Monday, May 17, 2010

Nine Lives; Part Two- The Naming of Cats!

Somewhere in the region of ten years ago, not long after marriage but well before the arrival of our children, Glenda and I decided we needed a cat. In so far as one ever needs an animal around the place we needed a cat. Perhaps as a counterfoil to the dog. Perhaps as a comforting presence on the windowsill. An urbane symbol of domesticity and settlement. But practically, rodent control was also a factor for consideration in a house beside a stable yard full of horses, full of horse feed and full of mice.

Friends in Newbridge had a litter of kittens delivered to them by their own queen.We went to visit and found four bundles of snotty matted taggly meowing catflu in our friends' kitchen."Pick the sickest one; You'll be able to treat it" said Glenda.We took home a jetblack Tom Kitten. We named him Ted. Our two dogs were Dougal and Jack. Around that time we also rehomed a terrier named Mrs Doyle. Dermot Morgan's bizarre TV show about the priests on Craggy island was popular in our house. Not least because our house itself with leaking roof, wind-tunnel corridors and telephone number heating bills resembled Fr Ted's parochial house in a field. Thus the black kitten became Ted.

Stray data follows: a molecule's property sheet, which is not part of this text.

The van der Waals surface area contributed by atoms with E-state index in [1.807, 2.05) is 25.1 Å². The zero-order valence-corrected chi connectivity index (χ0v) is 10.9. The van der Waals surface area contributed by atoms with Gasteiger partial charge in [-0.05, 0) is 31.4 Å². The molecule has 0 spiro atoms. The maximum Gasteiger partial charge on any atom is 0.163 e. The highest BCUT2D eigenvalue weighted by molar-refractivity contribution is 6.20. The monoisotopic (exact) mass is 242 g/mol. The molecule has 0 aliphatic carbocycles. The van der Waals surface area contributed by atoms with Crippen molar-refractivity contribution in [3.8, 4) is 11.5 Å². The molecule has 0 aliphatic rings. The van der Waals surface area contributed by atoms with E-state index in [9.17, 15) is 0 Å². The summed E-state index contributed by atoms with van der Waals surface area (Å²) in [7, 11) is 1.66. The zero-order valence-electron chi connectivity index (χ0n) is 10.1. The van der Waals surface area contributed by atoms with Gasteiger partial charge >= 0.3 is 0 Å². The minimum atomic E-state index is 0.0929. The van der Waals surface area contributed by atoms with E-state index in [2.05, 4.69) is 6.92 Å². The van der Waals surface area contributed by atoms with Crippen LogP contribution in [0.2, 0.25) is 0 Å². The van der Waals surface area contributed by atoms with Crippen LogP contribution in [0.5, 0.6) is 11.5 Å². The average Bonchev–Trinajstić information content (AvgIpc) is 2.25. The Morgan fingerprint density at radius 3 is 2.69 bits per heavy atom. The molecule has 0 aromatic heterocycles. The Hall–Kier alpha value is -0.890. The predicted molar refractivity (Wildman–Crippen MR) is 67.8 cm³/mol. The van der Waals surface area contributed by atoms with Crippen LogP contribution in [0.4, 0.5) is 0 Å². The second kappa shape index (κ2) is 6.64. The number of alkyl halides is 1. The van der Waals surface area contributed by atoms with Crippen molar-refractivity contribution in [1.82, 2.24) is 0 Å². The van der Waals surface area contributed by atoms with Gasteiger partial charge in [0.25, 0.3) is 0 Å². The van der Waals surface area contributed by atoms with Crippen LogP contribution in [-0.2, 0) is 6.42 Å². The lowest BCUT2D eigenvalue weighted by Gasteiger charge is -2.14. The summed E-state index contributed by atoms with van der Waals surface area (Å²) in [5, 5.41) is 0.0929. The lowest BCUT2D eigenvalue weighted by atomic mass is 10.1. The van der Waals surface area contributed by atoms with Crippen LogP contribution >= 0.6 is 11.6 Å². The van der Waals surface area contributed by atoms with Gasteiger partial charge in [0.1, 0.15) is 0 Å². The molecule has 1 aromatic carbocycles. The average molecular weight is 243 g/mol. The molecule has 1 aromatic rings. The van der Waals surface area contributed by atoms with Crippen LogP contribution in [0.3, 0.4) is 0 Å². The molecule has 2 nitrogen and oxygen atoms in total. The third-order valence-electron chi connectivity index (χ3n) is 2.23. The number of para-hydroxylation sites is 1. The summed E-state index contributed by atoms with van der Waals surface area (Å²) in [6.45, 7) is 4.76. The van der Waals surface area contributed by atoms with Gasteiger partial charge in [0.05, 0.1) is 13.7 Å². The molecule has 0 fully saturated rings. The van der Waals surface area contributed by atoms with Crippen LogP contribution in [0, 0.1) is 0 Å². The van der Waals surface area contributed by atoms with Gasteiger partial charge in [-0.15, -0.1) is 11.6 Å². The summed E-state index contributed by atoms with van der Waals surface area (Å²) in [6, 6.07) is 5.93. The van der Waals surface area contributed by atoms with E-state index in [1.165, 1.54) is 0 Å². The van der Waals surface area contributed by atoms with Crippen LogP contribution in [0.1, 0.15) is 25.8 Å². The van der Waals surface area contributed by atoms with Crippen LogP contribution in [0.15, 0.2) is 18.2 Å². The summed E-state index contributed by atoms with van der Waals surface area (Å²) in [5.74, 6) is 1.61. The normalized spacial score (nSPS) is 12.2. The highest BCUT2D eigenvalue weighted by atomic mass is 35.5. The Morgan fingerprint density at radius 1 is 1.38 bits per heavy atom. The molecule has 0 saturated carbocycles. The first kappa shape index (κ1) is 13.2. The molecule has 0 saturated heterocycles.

Ted grew and thrived.He was the biggest young tom I had seen by the time he was a year old. After Neutering he grew even bigger. And being wormed regularly and fed sparingly he developed the sleek coat and body lines of a miniature cougar. He was allowed indoors rarely, perhaps at feeding time or on a particularly wet night. He curled up most nights in the stableblock with one or other of the horses and patrolled the loft above, ruthlessly maintaining it rodent-free.